Pharmacists in Kigali have raised concern over a shortage of throat, nose and eye drugs, Rwanda Today can reveal.
This is in addition to antibiotics and painkillers.
According to the pharmacists, the shortage is partly linked to the ongoing pandemic that has forced countries to resort to managing Covid-19 symptoms with the available throat, nose and eye drugs.
As a result of increasing demand for these drugs on the international market, drug manufacturers are not prioritizing supplies to relatively small African markets including Rwanda.
“For months now we can't get some of these vital drugs, for the case of throat, nose and eye drugs it is on another level, you can't find them anywhere, patients come and we can't help them.”
“In my view it is an issue of demand exceeding supply, they prioritise the big markets in case of a shortage and that is what is happening,” said Twagirayezu Irenee, of Mary Queen Pharmacy in Kanombe.
He said the prices of a wide range of drugs have also increased sharply this year, partly because importers spent more on transporting the drugs to Rwanda due to logistical glitches.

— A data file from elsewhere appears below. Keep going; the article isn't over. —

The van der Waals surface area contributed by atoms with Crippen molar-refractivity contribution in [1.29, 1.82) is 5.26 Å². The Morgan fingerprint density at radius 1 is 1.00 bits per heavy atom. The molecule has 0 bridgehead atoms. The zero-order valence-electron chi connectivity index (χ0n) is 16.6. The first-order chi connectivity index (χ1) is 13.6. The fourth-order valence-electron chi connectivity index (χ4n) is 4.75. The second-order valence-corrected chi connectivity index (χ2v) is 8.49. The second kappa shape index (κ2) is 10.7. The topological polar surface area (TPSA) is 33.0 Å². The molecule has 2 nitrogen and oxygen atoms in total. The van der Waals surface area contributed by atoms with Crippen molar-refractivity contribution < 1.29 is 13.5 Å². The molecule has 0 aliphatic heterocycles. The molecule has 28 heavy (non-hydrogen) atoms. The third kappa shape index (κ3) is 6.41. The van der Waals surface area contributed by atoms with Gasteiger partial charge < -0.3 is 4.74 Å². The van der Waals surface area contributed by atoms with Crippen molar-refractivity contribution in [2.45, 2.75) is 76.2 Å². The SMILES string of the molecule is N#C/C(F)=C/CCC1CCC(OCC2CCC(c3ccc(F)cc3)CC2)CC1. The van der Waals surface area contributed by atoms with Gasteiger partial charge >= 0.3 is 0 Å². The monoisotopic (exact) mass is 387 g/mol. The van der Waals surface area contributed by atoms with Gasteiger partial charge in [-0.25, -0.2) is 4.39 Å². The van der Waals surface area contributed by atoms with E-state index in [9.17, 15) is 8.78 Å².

He says the manufacturers and other players in the drug distribution chains increased the prices of drugs, and retailers were also left with no option but to sell at a higher price.
As a result, some patients, especially in the out-of-pocket category, have ended up foregoing treating certain ailments.
“Some customers come to buy drugs, but when I tell them the price, they weigh and opt for foregoing the drugs, as buying food becomes the priority,” said Mr Twagirayezu.
The delays in updating drug prices by insurance companies has also exposed pharmacies to losses, because they end up selling drugs to customers at a price higher than listed by insurance companies.
Efferalgan used to go for Rwf1000 last year, but it has reached Rwf1400 by December 2020, while prices of other drugs both generic and specialty have increased by more than 35 per cent.
The shortage of drugs started in public health facilities, which forced patients to buy medicine from private pharmacies which are also facing a shortage.